Since ‘starting’ Start Licensing we have developed a good relationship with rights holders who are looking to start a business in licensing or to get involved in licensing for the first time. I guess our company name helps in that respect, but I also think it is a reflection of our focus on developing relationships in licensing.
At its heart, licensing is an industry that survives on relationships and operating a network of contacts. The first piece of advice we give rights holders looking to exploit their rights commercially is to carry out an honest assessment of the rights they are seeking to sell. We ask them to consider where they would fit into the market – a simple question is who is the target market. It is important that an ‘audience’ has been defined for a property. Ideally there will also be a demand and awareness of the property.
In areas like art licensing this ready made awareness is not as crucial as a design can be tailored to a set purpose, but in other areas of licensing it is essential to have some level of demand. This can be relative and can be scaled up. For example, a property created online and seen via social networks and websites may have a strong following in its universe which could translate well to a more mass marketing application. It is unlikely that a property which does not have success in its core area will translate into a success in licensing. Licensees and retailers have their pick of properties and, as such, can be very selective.
It is also important that a rights holder can demonstrate a good knowledge of their property. This is maybe easier for a property that has been created for licensing, but there have been cases of brand owners looking to move into licensing who do not have any knowledge of their brand archive, for example. It is important to do preparatory work in private rather than in the glare of the public.
Generally you have one chance to make a first impression in licensing. An allied point here is that you should ensure that you are coming to market with no baggage. Try to check prior use of your rights if appropriate and carry out some research about your brand. A simple exercise is to carry out a search on eBay – are there people using or selling your brand already?
Allied to this is the advice that you should talk to a lawyer who has knowledge of the intellectual property and licensing marketplaces. A simple consultation would be a good first step - having a focus on what you should be doing to protect your rights and general housekeeping regarding your these. This does not have to be a longwinded or complex process – but it is worthwhile: think of it like a survey before buying a house. As a property is commercialised and hopefully grown through licensing, good legal foundations will be essential to maximise the commercial value. Also, as a property becomes more visible, you need to be in a position where you can police and protect it.
There are a range of good legal firms operating in licensing. In my direct experience with our clients, Briffa and Hamlins have provided good advice.
I would also recommend art and design based companies considering joining ACID (Anti Copying in Design). This is an organisation that helps design owners protect and develop their rights. It has a collective approach and provides ongoing support. Our client Bang on the Door is a member and it is a useful ally to their business. The licensing trade organisation LIMA, which has a UK office, can also provide good ongoing support and networking opportunities.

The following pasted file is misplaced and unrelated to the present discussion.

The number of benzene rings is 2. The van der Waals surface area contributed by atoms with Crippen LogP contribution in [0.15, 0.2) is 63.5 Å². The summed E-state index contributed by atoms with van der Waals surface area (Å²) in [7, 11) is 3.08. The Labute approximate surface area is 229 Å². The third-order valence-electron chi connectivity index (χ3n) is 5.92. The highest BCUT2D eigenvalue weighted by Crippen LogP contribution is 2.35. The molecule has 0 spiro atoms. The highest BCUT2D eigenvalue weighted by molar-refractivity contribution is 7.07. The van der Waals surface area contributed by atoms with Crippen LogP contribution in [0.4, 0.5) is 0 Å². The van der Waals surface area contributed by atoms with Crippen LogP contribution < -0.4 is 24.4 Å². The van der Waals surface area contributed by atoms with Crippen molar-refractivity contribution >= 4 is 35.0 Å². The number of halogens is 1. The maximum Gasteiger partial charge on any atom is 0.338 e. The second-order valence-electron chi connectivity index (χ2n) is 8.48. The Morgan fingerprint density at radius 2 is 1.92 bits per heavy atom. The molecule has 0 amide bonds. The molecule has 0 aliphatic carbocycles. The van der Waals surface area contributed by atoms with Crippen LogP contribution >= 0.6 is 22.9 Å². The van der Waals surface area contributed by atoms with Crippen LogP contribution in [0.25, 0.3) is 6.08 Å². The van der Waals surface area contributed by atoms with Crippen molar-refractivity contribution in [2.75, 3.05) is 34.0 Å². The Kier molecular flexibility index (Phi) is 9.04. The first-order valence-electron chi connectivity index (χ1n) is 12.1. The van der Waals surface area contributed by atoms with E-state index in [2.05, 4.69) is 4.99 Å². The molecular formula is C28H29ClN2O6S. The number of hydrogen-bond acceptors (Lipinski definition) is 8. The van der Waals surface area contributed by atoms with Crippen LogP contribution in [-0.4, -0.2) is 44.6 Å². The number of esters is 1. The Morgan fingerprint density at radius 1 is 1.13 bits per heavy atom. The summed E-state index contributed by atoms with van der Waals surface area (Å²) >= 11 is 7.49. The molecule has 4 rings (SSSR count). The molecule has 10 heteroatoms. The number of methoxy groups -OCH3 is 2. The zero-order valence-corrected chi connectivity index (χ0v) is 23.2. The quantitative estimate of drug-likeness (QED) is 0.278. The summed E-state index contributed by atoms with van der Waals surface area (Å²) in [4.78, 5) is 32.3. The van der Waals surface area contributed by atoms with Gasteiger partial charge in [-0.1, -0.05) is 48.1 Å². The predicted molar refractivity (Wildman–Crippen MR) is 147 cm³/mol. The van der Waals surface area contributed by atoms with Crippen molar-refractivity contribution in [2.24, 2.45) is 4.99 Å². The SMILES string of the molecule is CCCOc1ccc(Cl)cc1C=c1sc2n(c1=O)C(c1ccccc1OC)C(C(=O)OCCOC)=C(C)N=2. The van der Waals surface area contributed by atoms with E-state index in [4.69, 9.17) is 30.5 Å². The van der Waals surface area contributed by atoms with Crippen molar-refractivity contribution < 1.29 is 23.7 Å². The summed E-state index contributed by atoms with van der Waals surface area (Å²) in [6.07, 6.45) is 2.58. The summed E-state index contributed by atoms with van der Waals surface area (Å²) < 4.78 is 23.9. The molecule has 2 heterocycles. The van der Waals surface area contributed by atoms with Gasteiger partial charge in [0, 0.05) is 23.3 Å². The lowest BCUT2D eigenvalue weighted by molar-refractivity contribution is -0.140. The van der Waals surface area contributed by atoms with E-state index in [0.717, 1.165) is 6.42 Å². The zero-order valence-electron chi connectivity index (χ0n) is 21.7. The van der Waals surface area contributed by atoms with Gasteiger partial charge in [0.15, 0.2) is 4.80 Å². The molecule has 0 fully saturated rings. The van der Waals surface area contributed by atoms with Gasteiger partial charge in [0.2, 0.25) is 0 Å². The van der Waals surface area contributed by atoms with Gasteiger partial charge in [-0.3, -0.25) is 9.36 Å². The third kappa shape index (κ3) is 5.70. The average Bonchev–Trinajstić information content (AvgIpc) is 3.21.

A good licensing agent will be able to provide advice on strategy, tactics and structure, but it is sensible to supplement this with specialist advice when needed in matters such as legal and accounting matters. You should budget to pay for advice.
Another dimension of getting started is to prepare comprehensive and commercial artwork materials. Most licensees will understandably expect you as the rights holder to lead the way on design materials. A good style guide acts as a control mechanism, an information provider and an inspirational guide can literally set the tone for a campaign. Licensees see this as essential and a sign of commitment to a programme. There is a set formula for style guides with key information and content that must be included ranging from design styles through to packaging and labelling. It will also cover off items such as legal lines for products.
Again, there are specialists who can advise further on this. A few examples are Red Central, Doodlebug Design and Dot Dash Design.
This is part of the investment needed to start a licensing programme. It is an investment that will help enormously in controlling and influencing the development of your programme. Some companies, such as our client Bang on the Door, are able to handle this element ‘in house’. So in their case it is time investment rather than a financial one, but having set guides for all Bang on the Door characters has been a great contributor to the development of the brand internationally. You can’t be in every market all of the time but your guide can. It is your design representative.
As licensing grows, it is essential to look beyond the UK market – the UK is a competitive and crowded marketplace. There are opportunities outside the UK and you need to have a strategy that reflects this.
Getting started in licensing must begin with a strong idea that will find a home in the market – think about your competitors, your target market and your retail placement. Be realistic – develop a plan for your Intellectual Property with set targets, clear objectives and a timetable to reach certain goals by. Reflect on success and failure – adjust your plans accordingly.
Be prepared to show belief in your ideas, but listen to advice. Enjoy the journey – it’s a fun industry.